Thursday, June 18, 2009

Stress and congestive heart failure a deadly combination


Stress and Congestive Heart Failure: A Deadly Combination


Controlling stress is a vital part of managing congestive heart failure. Implementing tactics to remove or minimize stressful situations in your life will make symptoms easier to control and lead to a longer, happier life.


congestive heart failure, heart, health, medical, stress


Stress is a formidable force in the lives of many people in this world today. While stress may not seem to permanently affect people, it is a very serious cause and/or aggravation to medical conditions a person has. First, it is important to discuss what the true definition of stress is. If asked, the average person on the street might say that stress is anything that causes worry to ones life. They might give examples like arguing with a spouse, financial problems, or childrens bad behavior. While these are examples of one kind of stress, stress is also much more. By definition, stress is the bodys reaction to change that requires any kind of change or response. Besides emotional and mental reactions to these changes, the body experiences physical responses as well. Stress is a very normal part of life and depending on how one reacts to it, can be positive or negative. While this is true, many people let stress affect them negatively.


The human body is capable of experiencing stress and reacting to it. A way that stress can be positive is to keep people on their toes and ready for anything. However, if stress is taken the wrong way, it becomes negative. One way that stress can become a negative influence on a life is if a person begins to go through continuous challenges that prove stressful and has no respite from these challenges. While a human being is emotionally capable of handling stress, seemingly endless tests of our strength may discourage a person and start affecting their health in a negative manner such as the person becoming over-worked or extremely tense.


This type of unrelenting and continuous stress can be very destructive. This can lead to a condition called distress, a negative reaction to stress. Such physical symptoms that can ensue with distress are headaches, upset stomach, insomnia, high blood pressure, and chest pain, just to name a few. Medical studies show that it is possible that stress can cause or worsen symptoms of diseases. If stress is not reacted to in a calm and rational manner, it can definitely be a force to be reckoned with. The statistics of how many people are vulnerable to the negative effects of stress are surprising.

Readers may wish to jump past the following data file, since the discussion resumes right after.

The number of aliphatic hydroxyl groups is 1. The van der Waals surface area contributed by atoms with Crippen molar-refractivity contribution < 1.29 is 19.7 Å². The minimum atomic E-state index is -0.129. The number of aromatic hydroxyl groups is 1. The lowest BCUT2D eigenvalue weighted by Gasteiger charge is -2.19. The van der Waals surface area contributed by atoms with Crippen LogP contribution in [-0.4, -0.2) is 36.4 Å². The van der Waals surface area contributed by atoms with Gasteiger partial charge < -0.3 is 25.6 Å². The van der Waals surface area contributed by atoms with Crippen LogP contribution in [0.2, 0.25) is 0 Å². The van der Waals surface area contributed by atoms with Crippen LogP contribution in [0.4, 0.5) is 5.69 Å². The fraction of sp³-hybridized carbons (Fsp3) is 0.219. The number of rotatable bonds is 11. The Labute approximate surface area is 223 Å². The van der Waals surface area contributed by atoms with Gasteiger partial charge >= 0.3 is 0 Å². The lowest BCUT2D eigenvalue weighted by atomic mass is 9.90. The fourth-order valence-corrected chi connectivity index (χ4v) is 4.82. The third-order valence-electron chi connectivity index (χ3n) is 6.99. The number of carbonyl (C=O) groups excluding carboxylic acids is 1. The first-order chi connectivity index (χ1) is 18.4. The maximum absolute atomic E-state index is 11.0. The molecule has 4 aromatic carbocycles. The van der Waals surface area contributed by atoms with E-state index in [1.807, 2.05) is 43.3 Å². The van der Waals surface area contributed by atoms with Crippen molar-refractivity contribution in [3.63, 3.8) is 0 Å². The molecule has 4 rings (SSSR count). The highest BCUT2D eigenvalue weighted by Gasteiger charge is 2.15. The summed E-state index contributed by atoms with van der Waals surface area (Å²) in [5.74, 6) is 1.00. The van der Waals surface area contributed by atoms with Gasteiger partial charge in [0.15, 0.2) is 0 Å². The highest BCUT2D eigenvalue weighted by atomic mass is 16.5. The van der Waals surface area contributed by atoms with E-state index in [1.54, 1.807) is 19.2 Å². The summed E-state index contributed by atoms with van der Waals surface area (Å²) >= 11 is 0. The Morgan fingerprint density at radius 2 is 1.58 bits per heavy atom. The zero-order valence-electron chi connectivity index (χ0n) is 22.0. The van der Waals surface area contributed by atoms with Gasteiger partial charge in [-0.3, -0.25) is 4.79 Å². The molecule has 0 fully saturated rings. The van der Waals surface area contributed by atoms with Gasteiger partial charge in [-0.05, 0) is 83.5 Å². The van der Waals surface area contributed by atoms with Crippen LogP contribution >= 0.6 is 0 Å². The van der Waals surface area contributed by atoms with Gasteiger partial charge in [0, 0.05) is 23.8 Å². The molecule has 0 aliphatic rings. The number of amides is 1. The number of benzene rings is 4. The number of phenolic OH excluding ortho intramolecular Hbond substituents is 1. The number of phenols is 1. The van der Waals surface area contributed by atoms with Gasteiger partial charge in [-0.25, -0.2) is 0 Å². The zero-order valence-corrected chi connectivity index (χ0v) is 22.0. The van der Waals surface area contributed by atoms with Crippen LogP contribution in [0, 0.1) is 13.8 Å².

Forty-three percent of adults suffer from adverse health effects in connection with stress. Surprisingly, people do take their sufferings to the doctor, because 75-90% of doctors visits are related to symptoms and ailments of stress. Not only is stress a danger on a personal level, but the Occupational Safety and Health Administration has declared stress a true hazard of the workplace. Not only does it cost the employee money, but American industry loses $300 billion annually due to stress. The existence and or lifetime continuation of emotional issues is greater than 50% due to unresolved stress issues. Stress can also make diseases like diabetes, high blood pressure, asthma, and heart disease worse.


Congestive Heart Failure (CHF), in short, is a condition of the heart when the heart does not have the capability to pump blood properly. This condition is caused in large part by unhealthy diet, unhealthy lifestyle, and heredity, among other things. This serious and life-threatening disease is exacerbated by the existence of stress in the life of someone diagnosed with it. If stress has such an effect on otherwise healthy adults, imagine the incredible emotional, mental, and worst of all, physical consequences of stress on someone lacking complete functionality of his or her heart. Stress can make a huge difference in the longevity of the life of a person with CHF. It is so very important to minimize situations that are inductive to stress so that the quality of life is tolerable for the patient. Being diagnosed with Congestive Heart Failure, an incurable disease, is difficult enough without adding the pressures of excessive stress into his or her life.


 



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